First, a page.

Why Crafts?

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Almost every Sunday morning after class, children run out of
classrooms with a new craft. Some of these crafts make it home to
be displayed in a place of honor. Other crafts may never make it
out of the car.

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And Sunday after Sunday, teachers wonder: Why even spend classroom
time on something that’s so rarely appreciated? What are crafts
good for anyway? And what’s the best way to use crafts at
church?

THE PURPOSE OF CRAFTS
More than mere time-fillers, crafts serve an important role in
Christian education. Crafts

  • allow children to express their God-given creativity.
  • give children an opportunity to discover the world God has
    made.
  • enhance children’s ability to think and solve problems.
  • build self-esteem.
  • help children listen and follow directions.
  • give children tools to apply their faith (making gifts for
    others).
  • create relationships as children work together on cooperative
    projects.
  • reinforce a lesson.
  • remind children of what they’ve learned in class.
  • create fun!

DOING IT “RIGHT”
The process, not the product is the key in craft-making. The
exploration and experimentation in a craft are crucial parts of the
learning process. Children need to be encouraged to express
themselves freely; they can be inhibited by the “right” way to do a
craft.

A teacher-made version of a craft may cause children to either
give up or view their finished imperfection with disappointment. So
limit the number of times you show a model. For example, show
children a finished project so they have an idea of what theirs can
look like, but then put the sample away. Again, explain the
process, step by step, and create another sample to a point where
children may have difficulty. Give extra directions there.

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RECIPE FOR SUCCESS
Consider these important factors as you lead children in making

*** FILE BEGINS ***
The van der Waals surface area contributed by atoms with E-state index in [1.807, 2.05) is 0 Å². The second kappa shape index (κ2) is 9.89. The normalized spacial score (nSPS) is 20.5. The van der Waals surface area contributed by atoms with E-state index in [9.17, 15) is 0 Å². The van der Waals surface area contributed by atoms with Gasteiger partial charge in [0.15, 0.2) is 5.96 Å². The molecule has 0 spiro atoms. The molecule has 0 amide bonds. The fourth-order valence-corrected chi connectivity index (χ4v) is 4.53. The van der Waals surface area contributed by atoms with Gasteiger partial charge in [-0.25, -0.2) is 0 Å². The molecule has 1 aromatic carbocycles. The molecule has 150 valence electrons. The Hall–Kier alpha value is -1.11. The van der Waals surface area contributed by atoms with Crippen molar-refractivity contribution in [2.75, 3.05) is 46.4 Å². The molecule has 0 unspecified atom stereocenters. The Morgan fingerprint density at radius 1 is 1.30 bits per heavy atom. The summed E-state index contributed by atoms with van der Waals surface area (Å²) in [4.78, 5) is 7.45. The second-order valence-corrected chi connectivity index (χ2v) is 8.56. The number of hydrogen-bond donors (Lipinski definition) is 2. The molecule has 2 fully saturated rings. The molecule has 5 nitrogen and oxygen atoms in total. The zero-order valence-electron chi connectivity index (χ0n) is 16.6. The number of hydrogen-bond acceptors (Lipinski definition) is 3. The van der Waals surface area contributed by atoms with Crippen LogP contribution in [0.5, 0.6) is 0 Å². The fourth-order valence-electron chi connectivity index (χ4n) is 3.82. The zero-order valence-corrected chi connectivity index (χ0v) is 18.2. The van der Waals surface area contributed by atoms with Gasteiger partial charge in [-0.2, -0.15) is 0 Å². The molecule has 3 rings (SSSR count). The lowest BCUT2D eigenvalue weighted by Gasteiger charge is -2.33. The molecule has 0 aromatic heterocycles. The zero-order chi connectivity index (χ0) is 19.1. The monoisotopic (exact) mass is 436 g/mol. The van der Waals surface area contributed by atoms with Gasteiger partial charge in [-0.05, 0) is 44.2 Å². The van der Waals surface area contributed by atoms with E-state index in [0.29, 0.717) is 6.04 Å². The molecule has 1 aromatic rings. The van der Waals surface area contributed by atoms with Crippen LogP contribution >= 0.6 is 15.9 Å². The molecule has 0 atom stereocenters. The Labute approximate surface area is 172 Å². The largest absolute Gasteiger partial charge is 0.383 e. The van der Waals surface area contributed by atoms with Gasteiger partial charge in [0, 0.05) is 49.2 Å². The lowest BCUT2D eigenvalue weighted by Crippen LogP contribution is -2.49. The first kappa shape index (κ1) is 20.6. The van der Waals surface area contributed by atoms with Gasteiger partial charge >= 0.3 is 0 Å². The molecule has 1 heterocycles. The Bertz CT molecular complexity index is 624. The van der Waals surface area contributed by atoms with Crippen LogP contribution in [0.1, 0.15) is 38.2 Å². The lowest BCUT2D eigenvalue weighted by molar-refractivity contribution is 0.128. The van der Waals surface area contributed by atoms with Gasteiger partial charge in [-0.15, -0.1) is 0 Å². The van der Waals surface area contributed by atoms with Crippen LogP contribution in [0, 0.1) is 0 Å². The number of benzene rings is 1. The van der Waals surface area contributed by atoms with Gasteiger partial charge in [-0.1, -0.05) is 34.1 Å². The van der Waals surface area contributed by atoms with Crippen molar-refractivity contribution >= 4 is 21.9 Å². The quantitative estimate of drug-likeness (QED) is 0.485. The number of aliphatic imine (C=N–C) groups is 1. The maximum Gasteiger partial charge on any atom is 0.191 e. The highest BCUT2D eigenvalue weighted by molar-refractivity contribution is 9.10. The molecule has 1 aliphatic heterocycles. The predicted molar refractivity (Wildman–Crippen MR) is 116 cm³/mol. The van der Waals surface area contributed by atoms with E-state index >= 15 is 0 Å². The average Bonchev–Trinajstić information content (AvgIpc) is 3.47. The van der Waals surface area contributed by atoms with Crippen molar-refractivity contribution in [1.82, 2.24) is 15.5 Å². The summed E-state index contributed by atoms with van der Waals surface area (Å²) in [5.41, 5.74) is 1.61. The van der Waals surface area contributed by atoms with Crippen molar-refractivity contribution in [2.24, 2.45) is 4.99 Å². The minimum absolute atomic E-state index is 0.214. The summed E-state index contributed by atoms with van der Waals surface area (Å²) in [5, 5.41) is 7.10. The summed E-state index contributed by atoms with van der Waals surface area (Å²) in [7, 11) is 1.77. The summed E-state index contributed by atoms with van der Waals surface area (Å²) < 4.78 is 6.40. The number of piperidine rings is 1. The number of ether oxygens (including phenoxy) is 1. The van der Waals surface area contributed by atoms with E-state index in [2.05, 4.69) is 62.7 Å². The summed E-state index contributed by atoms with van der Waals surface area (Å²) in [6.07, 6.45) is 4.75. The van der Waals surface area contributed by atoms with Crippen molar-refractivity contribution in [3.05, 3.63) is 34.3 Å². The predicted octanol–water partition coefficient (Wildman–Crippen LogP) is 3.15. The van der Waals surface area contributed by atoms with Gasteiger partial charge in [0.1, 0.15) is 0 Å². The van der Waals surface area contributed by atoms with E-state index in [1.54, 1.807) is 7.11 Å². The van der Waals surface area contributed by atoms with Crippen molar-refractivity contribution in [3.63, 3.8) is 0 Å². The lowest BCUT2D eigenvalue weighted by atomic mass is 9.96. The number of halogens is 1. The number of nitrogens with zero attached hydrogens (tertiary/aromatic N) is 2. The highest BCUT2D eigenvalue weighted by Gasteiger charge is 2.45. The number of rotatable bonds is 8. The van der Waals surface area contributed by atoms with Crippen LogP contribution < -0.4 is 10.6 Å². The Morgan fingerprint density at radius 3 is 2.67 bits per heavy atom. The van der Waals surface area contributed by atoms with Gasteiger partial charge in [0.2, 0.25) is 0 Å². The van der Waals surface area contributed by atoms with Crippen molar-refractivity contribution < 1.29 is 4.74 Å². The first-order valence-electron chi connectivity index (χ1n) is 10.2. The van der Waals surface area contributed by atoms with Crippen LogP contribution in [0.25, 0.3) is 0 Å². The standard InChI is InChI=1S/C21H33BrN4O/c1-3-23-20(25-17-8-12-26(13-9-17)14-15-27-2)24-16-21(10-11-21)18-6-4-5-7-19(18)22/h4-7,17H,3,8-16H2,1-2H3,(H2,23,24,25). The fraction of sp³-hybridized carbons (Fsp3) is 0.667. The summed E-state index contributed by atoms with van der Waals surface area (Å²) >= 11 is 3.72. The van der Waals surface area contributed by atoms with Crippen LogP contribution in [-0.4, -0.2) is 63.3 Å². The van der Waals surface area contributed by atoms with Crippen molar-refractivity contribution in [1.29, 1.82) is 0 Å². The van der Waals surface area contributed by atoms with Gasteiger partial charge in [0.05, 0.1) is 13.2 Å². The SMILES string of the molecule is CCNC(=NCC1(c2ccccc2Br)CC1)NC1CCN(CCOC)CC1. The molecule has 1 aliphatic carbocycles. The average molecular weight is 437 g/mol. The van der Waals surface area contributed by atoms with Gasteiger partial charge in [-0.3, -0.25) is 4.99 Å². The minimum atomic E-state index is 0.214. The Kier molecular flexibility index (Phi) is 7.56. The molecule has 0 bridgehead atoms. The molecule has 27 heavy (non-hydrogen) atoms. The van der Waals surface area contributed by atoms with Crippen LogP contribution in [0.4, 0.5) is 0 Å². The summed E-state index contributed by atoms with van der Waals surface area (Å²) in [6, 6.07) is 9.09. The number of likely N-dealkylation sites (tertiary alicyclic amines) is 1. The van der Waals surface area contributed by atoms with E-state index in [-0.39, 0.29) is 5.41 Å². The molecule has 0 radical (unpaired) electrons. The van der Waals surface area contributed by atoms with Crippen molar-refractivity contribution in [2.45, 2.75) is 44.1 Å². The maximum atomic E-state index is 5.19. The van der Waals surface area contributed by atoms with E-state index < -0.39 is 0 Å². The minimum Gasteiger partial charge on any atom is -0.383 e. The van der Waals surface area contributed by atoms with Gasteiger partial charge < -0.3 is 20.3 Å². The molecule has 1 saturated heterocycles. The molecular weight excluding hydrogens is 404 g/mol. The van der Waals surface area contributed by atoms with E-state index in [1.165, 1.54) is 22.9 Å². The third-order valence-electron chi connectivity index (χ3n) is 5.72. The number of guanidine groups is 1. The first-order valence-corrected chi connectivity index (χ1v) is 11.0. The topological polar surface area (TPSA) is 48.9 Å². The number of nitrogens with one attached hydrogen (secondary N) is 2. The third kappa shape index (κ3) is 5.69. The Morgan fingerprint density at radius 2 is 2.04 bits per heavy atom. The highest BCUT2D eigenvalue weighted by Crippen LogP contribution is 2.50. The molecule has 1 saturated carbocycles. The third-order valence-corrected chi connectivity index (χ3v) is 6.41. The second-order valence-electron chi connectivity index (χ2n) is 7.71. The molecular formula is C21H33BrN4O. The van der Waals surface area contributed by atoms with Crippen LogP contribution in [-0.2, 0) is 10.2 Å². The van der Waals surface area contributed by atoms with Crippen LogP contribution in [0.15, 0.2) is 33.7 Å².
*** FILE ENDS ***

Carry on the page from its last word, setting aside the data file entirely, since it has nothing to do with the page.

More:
crafts.

*Age-appropriateness-When 4-year-old Grant’s mother
praised the complicated craft he’d made, Grant said, “I didn’t make
that. My teacher did.” If the craft is above kids’ ability level,
the teacher is forced to “help” too much.

*Clear directions-Make a sample item before class so you
can give directions in a clear, concise way.

*Materials-Always have enough materials for visitors or
someone who has trouble and needs to start over. Also make sure you
have scissors that cut well. If you have a left-handed child,
provide left-handed scissors.

*Safety-Paints, glues, and other materials should be
non-toxic. Scissors should have blunt ends. Use liquid rather than
powdered tempera paint.

*Bible connection-If a craft could just have well been done at
school, what’s the point? Your class time is too precious to waste
on anything that doesn’t shed light on the Bible. Tie a Bible
story, verse, or other lesson about God into each craft, and it’ll
truly help children learn and grow.

Debbie Trafton O’Neal is an author and educator in
Washington.

ALL-INCLUSIVE CRAFTS
According to Jim Pierson, director of the Christian Church
Foundation for the Handicapped, children with disabilities may need
these adaptations to fully enjoy crafts:

  • Encourage teachers to be sensitive to each child’s perceptual
    ability, motor skills, and ability to listen to, understand, and
    follow directions.
  • Position special-needs children so they can see and hear.
  • Set up a buddy system with a teacher or peer tutor if
    necessary. The helper can explain, guide, and move through the
    activity with a special-needs child.
  • Give directions, but avoid taking over. Doing it yourself is
    the easy way out. Remember, a successful craft activity is not a
    finished masterpiece. Success is measured in a child’s sense of
    accomplishment.

Copyright© Group Publishing, Inc. / Children’s Ministry
Magazine

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